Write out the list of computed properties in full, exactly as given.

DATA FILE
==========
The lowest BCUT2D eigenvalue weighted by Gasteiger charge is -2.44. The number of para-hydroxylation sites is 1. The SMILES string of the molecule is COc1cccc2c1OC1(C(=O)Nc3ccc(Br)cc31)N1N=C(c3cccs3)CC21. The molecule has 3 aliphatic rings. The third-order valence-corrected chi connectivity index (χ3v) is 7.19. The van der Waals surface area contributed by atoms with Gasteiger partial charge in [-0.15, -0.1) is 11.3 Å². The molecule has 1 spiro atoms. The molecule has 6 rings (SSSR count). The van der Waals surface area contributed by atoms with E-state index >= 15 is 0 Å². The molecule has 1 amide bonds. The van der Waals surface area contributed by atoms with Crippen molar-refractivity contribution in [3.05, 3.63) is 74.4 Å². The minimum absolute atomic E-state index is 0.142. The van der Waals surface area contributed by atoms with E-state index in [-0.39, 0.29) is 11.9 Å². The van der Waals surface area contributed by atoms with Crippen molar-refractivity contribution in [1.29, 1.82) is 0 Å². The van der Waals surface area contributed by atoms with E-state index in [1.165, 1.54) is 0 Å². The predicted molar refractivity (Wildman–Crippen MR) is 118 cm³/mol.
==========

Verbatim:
The lowest BCUT2D eigenvalue weighted by Gasteiger charge is -2.44. The number of para-hydroxylation sites is 1. The SMILES string of the molecule is COc1cccc2c1OC1(C(=O)Nc3ccc(Br)cc31)N1N=C(c3cccs3)CC21. The molecule has 3 aliphatic rings. The third-order valence-corrected chi connectivity index (χ3v) is 7.19. The van der Waals surface area contributed by atoms with Gasteiger partial charge in [-0.15, -0.1) is 11.3 Å². The molecule has 1 spiro atoms. The molecule has 6 rings (SSSR count). The van der Waals surface area contributed by atoms with E-state index >= 15 is 0 Å². The molecule has 1 amide bonds. The van der Waals surface area contributed by atoms with Crippen molar-refractivity contribution in [3.05, 3.63) is 74.4 Å². The minimum absolute atomic E-state index is 0.142. The van der Waals surface area contributed by atoms with E-state index in [-0.39, 0.29) is 11.9 Å². The van der Waals surface area contributed by atoms with Crippen molar-refractivity contribution in [1.29, 1.82) is 0 Å². The van der Waals surface area contributed by atoms with E-state index in [1.165, 1.54) is 0 Å². The predicted molar refractivity (Wildman–Crippen MR) is 118 cm³/mol.